Asahi has hit another roadblock in its bid to purchase Carlton & United Breweries, with the ACCC delaying its decision on the deal for another week.
It was initially scheduled to hand down a ruling at the end of October, but requested additional information from Asahi and postponed its decision until December 5. It has now pushed the date back to December 12.
The Australian Financial Review has speculated that the reason for the delay is concern that the deal will give the combined company control of more than 50% of the local cider market.
If so it could require Asahi to divest some of its cider interests, which include CUB brands Strongbow, Bulmers, Mercury and Pure Blonde, plus Asahi’s Somersby.
Despite the delays, Asahi boss Akiyoshi Koji says the $16billion price tag for Carlton & United “was not that expensive” given Australia’s population growth.
The Asahi Group CEO is bullish on the future of premium beer sales both in Australia and globally.
“We are expanding with the goal of being No. 1 for the premium beer segment in every geographic area we’re doing business,” Koji told Bloomberg. “The world is our market.”
Bloomberg adds: “Koji first asked to buy the Australian brands in a meeting earlier this year, but [AB InBev CEO] Carlos Brito didn’t commit at the time as the Belgian brewer was preparing a mega-IPO of its Asian operations.
“When that plan fell apart in July, Koji spied an opening and immediately contacted Brito. After a weekend and a week of meetings and nightly calls, they finalised a deal that stunned markets — as well as AB InBev’s own bankers.”
Asahi took on a $16billion bridge loan to pay for CUB and “is hoping that cash from that newly-acquired business will help pay down” its liabilities.
Koji has driven more than $US20 billion in acquisitions for Asahi in the past four years.
Analysts have expressed concerns about the prices Asahi has paid for its most recent deal, with the price paid for CUB being 15 times EBITDA, according to Bloomberg calculations.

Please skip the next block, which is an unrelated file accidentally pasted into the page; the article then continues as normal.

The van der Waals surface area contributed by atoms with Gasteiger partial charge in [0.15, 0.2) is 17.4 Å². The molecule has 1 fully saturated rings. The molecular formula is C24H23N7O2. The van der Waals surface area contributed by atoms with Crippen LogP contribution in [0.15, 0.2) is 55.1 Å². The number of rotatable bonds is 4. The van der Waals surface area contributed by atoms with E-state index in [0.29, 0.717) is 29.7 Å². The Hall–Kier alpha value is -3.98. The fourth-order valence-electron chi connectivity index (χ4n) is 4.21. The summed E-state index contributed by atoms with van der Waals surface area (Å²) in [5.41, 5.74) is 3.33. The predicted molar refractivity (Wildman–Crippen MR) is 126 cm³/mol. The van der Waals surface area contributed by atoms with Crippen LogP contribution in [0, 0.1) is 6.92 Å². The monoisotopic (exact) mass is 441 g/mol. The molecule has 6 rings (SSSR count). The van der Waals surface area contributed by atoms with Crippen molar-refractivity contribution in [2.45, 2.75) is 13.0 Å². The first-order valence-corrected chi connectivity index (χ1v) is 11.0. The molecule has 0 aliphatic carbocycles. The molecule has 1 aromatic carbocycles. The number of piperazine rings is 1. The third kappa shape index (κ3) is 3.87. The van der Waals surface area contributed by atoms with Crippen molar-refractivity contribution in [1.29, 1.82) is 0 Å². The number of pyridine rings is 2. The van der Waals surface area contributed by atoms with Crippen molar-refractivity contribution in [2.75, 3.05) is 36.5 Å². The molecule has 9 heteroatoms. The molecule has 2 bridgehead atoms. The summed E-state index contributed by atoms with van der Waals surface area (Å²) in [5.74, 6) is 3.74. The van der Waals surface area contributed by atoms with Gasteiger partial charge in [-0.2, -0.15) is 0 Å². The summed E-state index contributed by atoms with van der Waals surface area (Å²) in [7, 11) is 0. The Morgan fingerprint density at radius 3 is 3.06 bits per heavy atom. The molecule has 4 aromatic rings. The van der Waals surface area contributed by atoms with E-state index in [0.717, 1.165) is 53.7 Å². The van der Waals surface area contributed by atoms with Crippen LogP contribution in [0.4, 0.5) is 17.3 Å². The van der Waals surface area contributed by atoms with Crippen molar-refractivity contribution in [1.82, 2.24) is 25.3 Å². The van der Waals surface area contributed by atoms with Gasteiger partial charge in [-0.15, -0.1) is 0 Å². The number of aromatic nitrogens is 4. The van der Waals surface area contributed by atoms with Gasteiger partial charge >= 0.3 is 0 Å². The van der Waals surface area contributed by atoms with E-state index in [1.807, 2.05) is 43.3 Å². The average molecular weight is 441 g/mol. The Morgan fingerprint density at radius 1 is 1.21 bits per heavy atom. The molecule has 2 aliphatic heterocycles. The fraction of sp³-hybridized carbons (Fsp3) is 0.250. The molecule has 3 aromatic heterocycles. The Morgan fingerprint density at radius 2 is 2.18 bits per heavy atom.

Asahi currently has a 3.5% share of the Australian market, with the deal giving it just over 50% of the market. The next nearest competitor is Lion at 37%.
According to The Australian, the ACCC’s main concern with the deal is “its impact in creating barriers to entry of new boutique breweries”.
The ACCC previously looked at the beer market as a whole, but its believed this time it will consider the deal’s impact on the craft sector separately, in relation to tied hotels.
“It has long expressed an interest in tied hotel arrangements in which the big brewers use their market power to prevent pubs from carrying other brands,” the newspaper noted.
“The Asahi takeover is a good opportunity to find out more about those arrangements.”
Asahi boss says the future is bright for premium beer
The Asahi boss told Bloomberg he is confident the beer premium segment still has room to grow compared with the broader industry.
Rather than diversifying into cannabis as other drinks companies have done, Koji’s aim is to grow Asahi Super Dry into a global brand, and build up the brewer’s global presence to four or five hubs from its current three of Japan, Europe and Australia.
He added to Reuters that non-alcoholic beers were a major sector for the company moving forward. Sales of some of the group’s European alcohol-free brands have grown more than 30%.
“We want to make non-alcohol beers a revenue pillar,” he said. “Japanese technology is being used quite a bit among these non-alcohol beers, to make good products.”